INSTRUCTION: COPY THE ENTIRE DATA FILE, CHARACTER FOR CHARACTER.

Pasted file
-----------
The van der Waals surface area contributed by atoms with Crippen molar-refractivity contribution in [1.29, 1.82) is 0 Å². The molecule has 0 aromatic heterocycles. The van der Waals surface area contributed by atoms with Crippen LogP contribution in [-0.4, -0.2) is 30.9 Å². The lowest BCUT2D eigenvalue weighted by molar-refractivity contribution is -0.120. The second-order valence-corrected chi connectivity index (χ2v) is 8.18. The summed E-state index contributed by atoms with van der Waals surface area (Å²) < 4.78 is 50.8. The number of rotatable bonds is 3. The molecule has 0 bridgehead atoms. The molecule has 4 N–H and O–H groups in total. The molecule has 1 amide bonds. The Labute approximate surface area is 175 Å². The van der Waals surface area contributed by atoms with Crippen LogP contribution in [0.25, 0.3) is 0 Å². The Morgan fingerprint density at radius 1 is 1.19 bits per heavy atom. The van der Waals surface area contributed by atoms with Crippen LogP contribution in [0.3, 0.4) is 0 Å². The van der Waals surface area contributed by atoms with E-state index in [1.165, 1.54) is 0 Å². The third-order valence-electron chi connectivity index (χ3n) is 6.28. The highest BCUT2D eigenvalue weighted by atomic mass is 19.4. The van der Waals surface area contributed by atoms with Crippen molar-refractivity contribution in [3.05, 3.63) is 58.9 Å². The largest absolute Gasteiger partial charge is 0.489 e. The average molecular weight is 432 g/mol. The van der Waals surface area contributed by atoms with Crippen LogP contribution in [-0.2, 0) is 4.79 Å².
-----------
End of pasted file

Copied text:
The van der Waals surface area contributed by atoms with Crippen molar-refractivity contribution in [1.29, 1.82) is 0 Å². The molecule has 0 aromatic heterocycles. The van der Waals surface area contributed by atoms with Crippen LogP contribution in [-0.4, -0.2) is 30.9 Å². The lowest BCUT2D eigenvalue weighted by molar-refractivity contribution is -0.120. The second-order valence-corrected chi connectivity index (χ2v) is 8.18. The summed E-state index contributed by atoms with van der Waals surface area (Å²) < 4.78 is 50.8. The number of rotatable bonds is 3. The molecule has 0 bridgehead atoms. The molecule has 4 N–H and O–H groups in total. The molecule has 1 amide bonds. The Labute approximate surface area is 175 Å². The van der Waals surface area contributed by atoms with Crippen LogP contribution in [0.25, 0.3) is 0 Å². The Morgan fingerprint density at radius 1 is 1.19 bits per heavy atom. The van der Waals surface area contributed by atoms with Crippen LogP contribution in [0.3, 0.4) is 0 Å². The van der Waals surface area contributed by atoms with E-state index in [1.165, 1.54) is 0 Å². The third-order valence-electron chi connectivity index (χ3n) is 6.28. The highest BCUT2D eigenvalue weighted by atomic mass is 19.4. The van der Waals surface area contributed by atoms with Crippen molar-refractivity contribution in [3.05, 3.63) is 58.9 Å². The largest absolute Gasteiger partial charge is 0.489 e. The average molecular weight is 432 g/mol. The van der Waals surface area contributed by atoms with Crippen LogP contribution in [-0.2, 0) is 4.79 Å².